The platform attempts this in a three-fold approach: the cooperative structure; the “stream-to-own” model, and the use of blockchain technology.

With the “stream-to-own” model, one pays for what they listen to rather than a flat fee. It pays artists more fairly than subscription-based services. Listeners eventually own the track (as an unlimited stream or download) after nine paid-for streams.

As for the blockchain approach, this involves the technology behind bitcoin, which allows for the decentralization of currency away from one central bank while also maintaining a secure, un-editable record of every transaction.

The technology allows for all sorts of data decentralization. For example, imagine if the data owned by a streaming service was not sitting on one central server in one room somewhere but instead existed everywhere.

As detailed on the Resonate website, blockchain helps facilitate the cooperative process but also presents new opportunities for artists managing and automating music metadata and licensing related work: “Being decentralized and distributed across the entire network, a blockchain-based system for music distribution could therefore solve many of the industry’s fundamental problems, everything from inconsistent credits to more effective payment distribution.”

Harris recognized the potential of a music streaming service based on its decentralization possibilities but wanted to incorporate its ideology with a similarly decentralized business model.

“I thought maybe there’s an opportunity to build something that can, at its very core, from a technical point, avoid this process of centralization,” Harris shares. “As I was just toying around with those ideas a lot, I realized very quickly, oh, there’s already a business model that’s been around for 150 years that matches up pretty quickly to that. And that’s the cooperative.”


But is Resonate a form of protest?

Like other collectives, different members are there for different reasons, with varied motivations and goals. Some members are most excited by the collective ownership model, others are most excited by the stream-to-own model. Harris says there is a “strong vocal minority” who view the project as “a protest against the current establishment.”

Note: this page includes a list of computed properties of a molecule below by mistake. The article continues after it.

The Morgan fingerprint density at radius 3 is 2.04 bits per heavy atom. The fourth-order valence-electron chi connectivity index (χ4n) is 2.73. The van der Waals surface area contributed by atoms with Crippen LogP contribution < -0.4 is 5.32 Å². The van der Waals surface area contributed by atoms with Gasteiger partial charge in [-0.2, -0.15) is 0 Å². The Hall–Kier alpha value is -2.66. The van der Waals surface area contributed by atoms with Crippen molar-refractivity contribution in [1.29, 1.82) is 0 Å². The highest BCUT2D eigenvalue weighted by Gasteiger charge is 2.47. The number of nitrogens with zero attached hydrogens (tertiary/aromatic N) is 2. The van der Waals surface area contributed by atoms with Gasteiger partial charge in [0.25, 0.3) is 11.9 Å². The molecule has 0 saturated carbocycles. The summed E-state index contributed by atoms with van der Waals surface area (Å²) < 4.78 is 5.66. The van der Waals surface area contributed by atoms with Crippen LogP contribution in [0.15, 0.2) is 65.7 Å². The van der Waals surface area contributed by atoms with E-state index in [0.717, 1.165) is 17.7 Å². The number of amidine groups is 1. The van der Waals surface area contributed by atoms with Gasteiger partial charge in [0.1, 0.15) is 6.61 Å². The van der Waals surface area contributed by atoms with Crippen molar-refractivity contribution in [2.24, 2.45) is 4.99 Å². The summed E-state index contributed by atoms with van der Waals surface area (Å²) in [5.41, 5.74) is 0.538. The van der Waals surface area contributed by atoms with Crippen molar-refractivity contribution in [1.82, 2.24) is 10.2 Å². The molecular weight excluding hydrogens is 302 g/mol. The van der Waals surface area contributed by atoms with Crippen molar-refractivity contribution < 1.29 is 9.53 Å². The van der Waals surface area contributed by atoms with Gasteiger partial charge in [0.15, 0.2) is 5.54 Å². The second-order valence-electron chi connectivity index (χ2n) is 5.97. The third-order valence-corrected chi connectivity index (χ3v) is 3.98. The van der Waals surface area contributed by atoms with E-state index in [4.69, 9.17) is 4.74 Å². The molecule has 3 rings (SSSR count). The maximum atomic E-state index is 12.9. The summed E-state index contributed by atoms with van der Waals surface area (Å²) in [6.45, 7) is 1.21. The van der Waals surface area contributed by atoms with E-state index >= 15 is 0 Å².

To Harris, it feels “as much an act of pure activism” as a solid business venture.

“I think there’s a sound business model behind our stream-to-own concept, but the cooperative nature of it is a protest against the dominant form of capitalism as we have it,” he argues. “It is a protest against these models that take advantage of artists” and a protest against the “existing relationships that major labels enjoy as the dominant centers of power.”

Of course, Harris has dealt with a fair bit of push back from the music industry. He’s become accustomed to those who will make comments like, “Oh you’re trying to take on Spotify? Oh you’re trying to take on Soundcloud? Good luck with that!”

Artists like Mat Dryhurst, who serves on the platform’s board as a decentralization advocate, see such statements as a cop out.

“It’s surprising to me, the conservatism, and how defeated people are,” says Dryhurst. “Why did you get involved in music in the first place if you cannot imagine something other than Spotify? It’s like not being able to imagine anything other than going to Walmart.”

Whether or not Resonate is a viable alternative to Spotify, which is currently the largest existing music streaming service, actually matters very little. Music does not need the next Spotify or any type of one-size-fits-all answer for all artists, as Spotify tries to posit itself. It needs a proliferation of alternatives of all types for all types of artists, and spaces for experimentation and learning.

Spotify recently introduced a new “emerging artist” platform focused on introducing listeners to the “next wave of superstars,” and its first round of artists were ones with existing connections to major labels and the mainstream music industry. That reveals a lot about whose futures Spotify concerns itself with and how Spotify is more interested in pop stars and the power centers of major labels in the industry.

In the face of a service like Spotify, it is easy to feel like there is no sustainable future for independent artists. But one is possible, even if it will take work from everyone who cares about independent music to get there.

Navigating a platform like Resonate, for example, is not currently without obstacles or bugs: the platform is currently in beta, and only hosts music by around 500 artists currently. Yet, navigating it feels more adventurous and interesting than other streaming services.

The tech world has sold society on the idea that everything about engaging with digital space should be convenient, easy, and seamless. But has operating on your own terms ever been easy?

Liz Pelly

Liz Pelly